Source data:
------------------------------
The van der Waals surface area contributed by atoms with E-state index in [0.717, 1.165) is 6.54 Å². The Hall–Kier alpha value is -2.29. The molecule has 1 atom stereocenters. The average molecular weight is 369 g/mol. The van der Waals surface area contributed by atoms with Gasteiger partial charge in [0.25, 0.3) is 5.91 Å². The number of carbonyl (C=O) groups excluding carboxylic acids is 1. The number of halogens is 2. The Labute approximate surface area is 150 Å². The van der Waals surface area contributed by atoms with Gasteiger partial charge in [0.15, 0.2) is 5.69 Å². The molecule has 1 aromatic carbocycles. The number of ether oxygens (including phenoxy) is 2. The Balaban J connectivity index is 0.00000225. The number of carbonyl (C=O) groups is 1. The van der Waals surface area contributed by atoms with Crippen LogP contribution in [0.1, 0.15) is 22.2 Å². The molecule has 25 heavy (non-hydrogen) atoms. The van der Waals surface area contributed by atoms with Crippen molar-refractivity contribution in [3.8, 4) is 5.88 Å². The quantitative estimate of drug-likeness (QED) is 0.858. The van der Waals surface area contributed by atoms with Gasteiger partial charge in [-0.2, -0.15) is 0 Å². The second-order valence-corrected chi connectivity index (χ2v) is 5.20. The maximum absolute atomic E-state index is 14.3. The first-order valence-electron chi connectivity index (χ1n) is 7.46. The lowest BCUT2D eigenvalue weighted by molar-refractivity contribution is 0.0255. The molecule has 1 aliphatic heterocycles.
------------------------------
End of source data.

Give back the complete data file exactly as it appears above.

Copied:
The van der Waals surface area contributed by atoms with E-state index in [0.717, 1.165) is 6.54 Å². The Hall–Kier alpha value is -2.29. The molecule has 1 atom stereocenters. The average molecular weight is 369 g/mol. The van der Waals surface area contributed by atoms with Gasteiger partial charge in [0.25, 0.3) is 5.91 Å². The number of carbonyl (C=O) groups excluding carboxylic acids is 1. The number of halogens is 2. The Labute approximate surface area is 150 Å². The van der Waals surface area contributed by atoms with Gasteiger partial charge in [0.15, 0.2) is 5.69 Å². The molecule has 1 aromatic carbocycles. The number of ether oxygens (including phenoxy) is 2. The Balaban J connectivity index is 0.00000225. The number of carbonyl (C=O) groups is 1. The van der Waals surface area contributed by atoms with Crippen LogP contribution in [0.1, 0.15) is 22.2 Å². The molecule has 25 heavy (non-hydrogen) atoms. The van der Waals surface area contributed by atoms with Crippen molar-refractivity contribution in [3.8, 4) is 5.88 Å². The quantitative estimate of drug-likeness (QED) is 0.858. The van der Waals surface area contributed by atoms with Gasteiger partial charge in [-0.2, -0.15) is 0 Å². The second-order valence-corrected chi connectivity index (χ2v) is 5.20. The maximum absolute atomic E-state index is 14.3. The first-order valence-electron chi connectivity index (χ1n) is 7.46. The lowest BCUT2D eigenvalue weighted by molar-refractivity contribution is 0.0255. The molecule has 1 aliphatic heterocycles.